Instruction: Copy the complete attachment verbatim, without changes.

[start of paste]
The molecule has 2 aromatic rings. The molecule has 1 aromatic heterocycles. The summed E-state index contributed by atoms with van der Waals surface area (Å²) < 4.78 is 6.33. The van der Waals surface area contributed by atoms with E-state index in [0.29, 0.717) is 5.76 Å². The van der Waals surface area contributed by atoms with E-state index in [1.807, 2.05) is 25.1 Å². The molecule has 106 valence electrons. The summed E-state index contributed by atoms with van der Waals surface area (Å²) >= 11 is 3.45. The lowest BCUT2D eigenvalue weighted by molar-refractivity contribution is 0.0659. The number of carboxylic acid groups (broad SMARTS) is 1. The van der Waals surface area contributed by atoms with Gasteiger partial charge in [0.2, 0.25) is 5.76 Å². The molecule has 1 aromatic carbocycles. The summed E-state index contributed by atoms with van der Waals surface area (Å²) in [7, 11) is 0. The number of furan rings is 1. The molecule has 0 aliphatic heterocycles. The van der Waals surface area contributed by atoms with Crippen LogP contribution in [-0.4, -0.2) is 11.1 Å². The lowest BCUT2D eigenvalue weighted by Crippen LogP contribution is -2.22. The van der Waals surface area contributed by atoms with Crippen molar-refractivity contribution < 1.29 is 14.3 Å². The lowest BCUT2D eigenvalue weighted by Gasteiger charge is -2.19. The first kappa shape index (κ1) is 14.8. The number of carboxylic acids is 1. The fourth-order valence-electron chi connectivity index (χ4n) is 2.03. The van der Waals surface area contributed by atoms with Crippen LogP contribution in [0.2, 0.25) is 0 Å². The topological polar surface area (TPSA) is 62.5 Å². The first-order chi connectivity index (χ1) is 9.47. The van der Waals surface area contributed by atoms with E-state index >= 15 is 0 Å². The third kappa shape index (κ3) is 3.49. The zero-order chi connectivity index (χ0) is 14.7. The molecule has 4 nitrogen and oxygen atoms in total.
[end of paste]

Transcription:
The molecule has 2 aromatic rings. The molecule has 1 aromatic heterocycles. The summed E-state index contributed by atoms with van der Waals surface area (Å²) < 4.78 is 6.33. The van der Waals surface area contributed by atoms with E-state index in [0.29, 0.717) is 5.76 Å². The van der Waals surface area contributed by atoms with E-state index in [1.807, 2.05) is 25.1 Å². The molecule has 106 valence electrons. The summed E-state index contributed by atoms with van der Waals surface area (Å²) >= 11 is 3.45. The lowest BCUT2D eigenvalue weighted by molar-refractivity contribution is 0.0659. The number of carboxylic acid groups (broad SMARTS) is 1. The van der Waals surface area contributed by atoms with Gasteiger partial charge in [0.2, 0.25) is 5.76 Å². The molecule has 1 aromatic carbocycles. The summed E-state index contributed by atoms with van der Waals surface area (Å²) in [7, 11) is 0. The number of furan rings is 1. The molecule has 0 aliphatic heterocycles. The van der Waals surface area contributed by atoms with Crippen LogP contribution in [-0.4, -0.2) is 11.1 Å². The lowest BCUT2D eigenvalue weighted by Crippen LogP contribution is -2.22. The van der Waals surface area contributed by atoms with Crippen molar-refractivity contribution < 1.29 is 14.3 Å². The lowest BCUT2D eigenvalue weighted by Gasteiger charge is -2.19. The first kappa shape index (κ1) is 14.8. The number of carboxylic acids is 1. The fourth-order valence-electron chi connectivity index (χ4n) is 2.03. The van der Waals surface area contributed by atoms with Crippen LogP contribution in [0.2, 0.25) is 0 Å². The topological polar surface area (TPSA) is 62.5 Å². The first-order chi connectivity index (χ1) is 9.47. The van der Waals surface area contributed by atoms with E-state index >= 15 is 0 Å². The third kappa shape index (κ3) is 3.49. The zero-order chi connectivity index (χ0) is 14.7. The molecule has 4 nitrogen and oxygen atoms in total.